Where Kidney Pain Is Felt

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Type of the pain – how does it feel like?

Pain sensation arising from the kidneys may vary, typically depending on the underlying cause. It’s likely to feel like a deeper, dull ache if it has to do with infection.

On the other hand, it can be sharp if the cause is a kidney stone. It may fluctuate (flare up and settle back down) as the stone moves – and it’s usually more severe than renal pain due to infection.

Renal problem may cause soreness or dull ache that remains stable if the cause is infection.

And unlike most cases of back pain, your body’s movement is less likely to affect renal pain. Also, lifestyle measures are not enough – the pain would not improve without treatment (so treatment is usually necessary). Once the underlying cause addressed, the pain should improve and go away afterwards.

Do you experience other symptoms?

If the pain really has to do with the kidneys, it may also come with other symptoms. These include:

  1. Urination problems. It’s possible to get painful urination, too. Or you’re likely to have a persistent urge to urinate.
  2. Stones (gravel look-like) found in the urine.
  3. Cloudy urine.
  4. Nausea or/and vomiting.
  5. Digestive issues, constipation and diarrhea.
  6. Dizziness (lightheadedness).
  7. Or fatigue.

When the kidney problem is serious (severe), you may also experience more advanced symptoms such as shortness of breath, bad breath, irregular heartbeats, muscle ramps, metallic taste, edema (swelling in the legs, ankles, and feet), blood in urine, or confusion [10].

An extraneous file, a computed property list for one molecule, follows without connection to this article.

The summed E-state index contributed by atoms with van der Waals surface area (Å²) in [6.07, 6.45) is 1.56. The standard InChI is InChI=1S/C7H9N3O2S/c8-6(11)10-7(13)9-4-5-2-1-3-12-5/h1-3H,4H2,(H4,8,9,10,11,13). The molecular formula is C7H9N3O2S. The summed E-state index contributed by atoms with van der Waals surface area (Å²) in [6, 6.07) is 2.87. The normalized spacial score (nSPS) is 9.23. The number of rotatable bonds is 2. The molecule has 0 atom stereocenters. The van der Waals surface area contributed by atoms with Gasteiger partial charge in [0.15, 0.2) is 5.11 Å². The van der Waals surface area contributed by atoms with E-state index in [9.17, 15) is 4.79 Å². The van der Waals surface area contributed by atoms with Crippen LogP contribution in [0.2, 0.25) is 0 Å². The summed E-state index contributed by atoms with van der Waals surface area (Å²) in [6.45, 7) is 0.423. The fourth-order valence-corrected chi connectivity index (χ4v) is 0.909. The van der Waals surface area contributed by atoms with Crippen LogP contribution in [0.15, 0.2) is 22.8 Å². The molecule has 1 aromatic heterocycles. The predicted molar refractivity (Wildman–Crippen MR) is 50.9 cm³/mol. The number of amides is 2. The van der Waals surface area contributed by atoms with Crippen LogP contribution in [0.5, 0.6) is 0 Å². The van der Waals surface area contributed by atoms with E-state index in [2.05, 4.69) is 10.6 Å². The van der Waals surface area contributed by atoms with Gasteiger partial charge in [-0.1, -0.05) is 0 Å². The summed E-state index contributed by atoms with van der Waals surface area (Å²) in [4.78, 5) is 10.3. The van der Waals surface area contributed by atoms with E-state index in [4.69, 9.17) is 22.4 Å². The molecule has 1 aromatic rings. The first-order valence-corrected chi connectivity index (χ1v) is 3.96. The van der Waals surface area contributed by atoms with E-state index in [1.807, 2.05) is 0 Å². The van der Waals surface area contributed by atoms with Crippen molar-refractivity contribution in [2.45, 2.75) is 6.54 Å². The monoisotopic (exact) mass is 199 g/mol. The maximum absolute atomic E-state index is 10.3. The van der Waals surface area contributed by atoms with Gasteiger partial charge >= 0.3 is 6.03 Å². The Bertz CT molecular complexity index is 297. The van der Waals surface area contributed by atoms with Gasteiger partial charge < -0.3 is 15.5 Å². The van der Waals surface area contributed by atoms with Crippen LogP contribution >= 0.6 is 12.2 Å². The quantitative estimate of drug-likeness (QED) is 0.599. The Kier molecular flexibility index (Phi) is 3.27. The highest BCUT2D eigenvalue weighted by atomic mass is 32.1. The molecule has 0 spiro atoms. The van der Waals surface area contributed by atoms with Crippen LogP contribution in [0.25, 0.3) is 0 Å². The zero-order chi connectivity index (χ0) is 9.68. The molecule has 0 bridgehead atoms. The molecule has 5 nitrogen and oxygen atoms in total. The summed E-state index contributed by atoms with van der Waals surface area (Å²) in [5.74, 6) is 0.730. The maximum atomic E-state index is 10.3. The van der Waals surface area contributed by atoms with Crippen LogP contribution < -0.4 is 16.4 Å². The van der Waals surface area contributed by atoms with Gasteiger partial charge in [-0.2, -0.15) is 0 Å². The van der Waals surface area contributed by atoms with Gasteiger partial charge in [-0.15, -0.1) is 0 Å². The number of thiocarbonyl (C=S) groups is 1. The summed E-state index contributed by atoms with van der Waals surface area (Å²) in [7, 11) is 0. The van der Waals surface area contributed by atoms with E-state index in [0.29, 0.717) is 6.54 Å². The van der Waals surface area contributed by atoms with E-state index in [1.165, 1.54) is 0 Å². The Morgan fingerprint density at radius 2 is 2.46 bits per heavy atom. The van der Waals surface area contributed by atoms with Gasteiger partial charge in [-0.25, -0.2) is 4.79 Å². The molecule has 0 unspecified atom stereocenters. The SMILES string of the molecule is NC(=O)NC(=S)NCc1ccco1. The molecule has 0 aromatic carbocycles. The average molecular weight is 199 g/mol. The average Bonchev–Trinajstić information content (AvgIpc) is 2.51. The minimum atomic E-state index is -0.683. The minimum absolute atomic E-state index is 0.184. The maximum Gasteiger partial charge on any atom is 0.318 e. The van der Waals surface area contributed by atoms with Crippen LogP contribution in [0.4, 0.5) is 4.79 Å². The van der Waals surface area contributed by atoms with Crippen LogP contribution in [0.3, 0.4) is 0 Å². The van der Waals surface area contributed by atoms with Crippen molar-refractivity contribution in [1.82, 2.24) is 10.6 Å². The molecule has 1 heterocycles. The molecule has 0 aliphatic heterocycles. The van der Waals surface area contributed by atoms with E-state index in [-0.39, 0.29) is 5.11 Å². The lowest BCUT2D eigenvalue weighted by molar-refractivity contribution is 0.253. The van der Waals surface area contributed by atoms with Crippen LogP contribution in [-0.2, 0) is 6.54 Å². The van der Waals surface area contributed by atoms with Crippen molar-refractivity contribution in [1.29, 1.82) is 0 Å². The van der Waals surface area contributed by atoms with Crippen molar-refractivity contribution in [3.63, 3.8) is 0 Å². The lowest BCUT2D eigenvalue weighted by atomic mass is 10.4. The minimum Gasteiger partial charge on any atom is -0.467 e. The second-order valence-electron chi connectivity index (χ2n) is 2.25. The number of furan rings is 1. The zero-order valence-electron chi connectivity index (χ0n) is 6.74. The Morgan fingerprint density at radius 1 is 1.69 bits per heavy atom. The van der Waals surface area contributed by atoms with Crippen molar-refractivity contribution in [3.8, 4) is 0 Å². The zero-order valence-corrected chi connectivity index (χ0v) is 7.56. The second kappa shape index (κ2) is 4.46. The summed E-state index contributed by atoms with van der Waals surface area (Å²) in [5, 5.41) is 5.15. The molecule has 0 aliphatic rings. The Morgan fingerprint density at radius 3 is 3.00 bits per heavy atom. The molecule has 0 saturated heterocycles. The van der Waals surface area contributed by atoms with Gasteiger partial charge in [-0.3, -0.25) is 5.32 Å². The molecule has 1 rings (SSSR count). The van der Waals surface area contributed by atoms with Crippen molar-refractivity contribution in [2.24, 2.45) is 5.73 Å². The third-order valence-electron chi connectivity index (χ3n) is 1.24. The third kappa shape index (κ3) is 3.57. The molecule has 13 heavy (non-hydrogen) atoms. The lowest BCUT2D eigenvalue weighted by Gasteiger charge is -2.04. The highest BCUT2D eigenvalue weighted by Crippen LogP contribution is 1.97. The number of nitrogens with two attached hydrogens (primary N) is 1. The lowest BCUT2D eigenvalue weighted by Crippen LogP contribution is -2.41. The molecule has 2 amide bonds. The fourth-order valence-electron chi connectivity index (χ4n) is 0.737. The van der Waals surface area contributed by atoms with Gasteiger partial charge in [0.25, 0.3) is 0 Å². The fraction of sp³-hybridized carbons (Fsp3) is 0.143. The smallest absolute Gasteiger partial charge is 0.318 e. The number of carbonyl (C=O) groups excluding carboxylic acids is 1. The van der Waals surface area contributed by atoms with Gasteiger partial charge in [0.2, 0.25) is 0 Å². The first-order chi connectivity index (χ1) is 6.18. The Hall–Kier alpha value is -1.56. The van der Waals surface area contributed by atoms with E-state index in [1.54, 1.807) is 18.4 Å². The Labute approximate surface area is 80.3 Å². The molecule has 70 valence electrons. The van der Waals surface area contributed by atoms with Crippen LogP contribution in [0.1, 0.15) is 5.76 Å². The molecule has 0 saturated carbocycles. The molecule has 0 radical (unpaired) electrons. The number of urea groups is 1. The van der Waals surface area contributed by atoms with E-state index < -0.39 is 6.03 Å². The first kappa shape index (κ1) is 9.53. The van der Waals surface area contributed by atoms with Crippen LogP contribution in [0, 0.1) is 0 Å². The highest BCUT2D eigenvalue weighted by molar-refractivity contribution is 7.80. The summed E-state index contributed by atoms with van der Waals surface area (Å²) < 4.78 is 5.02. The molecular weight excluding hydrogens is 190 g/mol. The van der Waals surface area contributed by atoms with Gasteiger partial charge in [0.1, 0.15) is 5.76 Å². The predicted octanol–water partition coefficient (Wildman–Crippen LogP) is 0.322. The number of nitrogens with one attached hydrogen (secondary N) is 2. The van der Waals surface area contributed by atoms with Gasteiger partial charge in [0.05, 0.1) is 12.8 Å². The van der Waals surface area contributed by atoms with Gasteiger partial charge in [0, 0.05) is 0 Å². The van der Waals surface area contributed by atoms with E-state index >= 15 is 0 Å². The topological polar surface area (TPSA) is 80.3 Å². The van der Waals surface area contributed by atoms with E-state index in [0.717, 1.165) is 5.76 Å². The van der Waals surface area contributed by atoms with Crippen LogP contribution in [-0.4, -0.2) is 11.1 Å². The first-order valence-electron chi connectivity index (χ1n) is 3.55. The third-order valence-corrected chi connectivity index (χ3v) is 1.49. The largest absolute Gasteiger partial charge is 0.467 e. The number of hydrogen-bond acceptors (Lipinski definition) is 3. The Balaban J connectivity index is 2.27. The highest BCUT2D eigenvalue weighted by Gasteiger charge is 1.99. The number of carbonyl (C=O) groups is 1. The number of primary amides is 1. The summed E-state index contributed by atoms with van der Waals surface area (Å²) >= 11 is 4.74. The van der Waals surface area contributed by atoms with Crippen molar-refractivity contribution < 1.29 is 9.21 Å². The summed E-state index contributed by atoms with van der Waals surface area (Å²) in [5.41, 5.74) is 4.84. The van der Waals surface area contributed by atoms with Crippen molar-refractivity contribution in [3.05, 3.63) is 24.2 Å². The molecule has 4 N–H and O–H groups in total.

When should you seek medical help?

Kidney pain could be serious, especially if the underlying cause has become advanced. Again early treatment would help a lot for the outcome.

So it’s much better to see a doctor without delay if you do believe that the pain is linked to your kidneys. This is particularly true when it doesn’t improve with lifestyle measures or if it has accompanying ‘abnormal’ symptoms.

Your doctor may suggest some of the following tests for accurate diagnosis [11]:

  1. Blood tests to find out abnormal indicators found in the blood that may signal abnormality function of the kidney.
  2. Urine tests such as urinalysis, urine protein, creatinine clearance, or microalbuminuria.
  3. Imaging test like CT scan or ultrasound test.
  4. And (if necessary) kidney biopsy.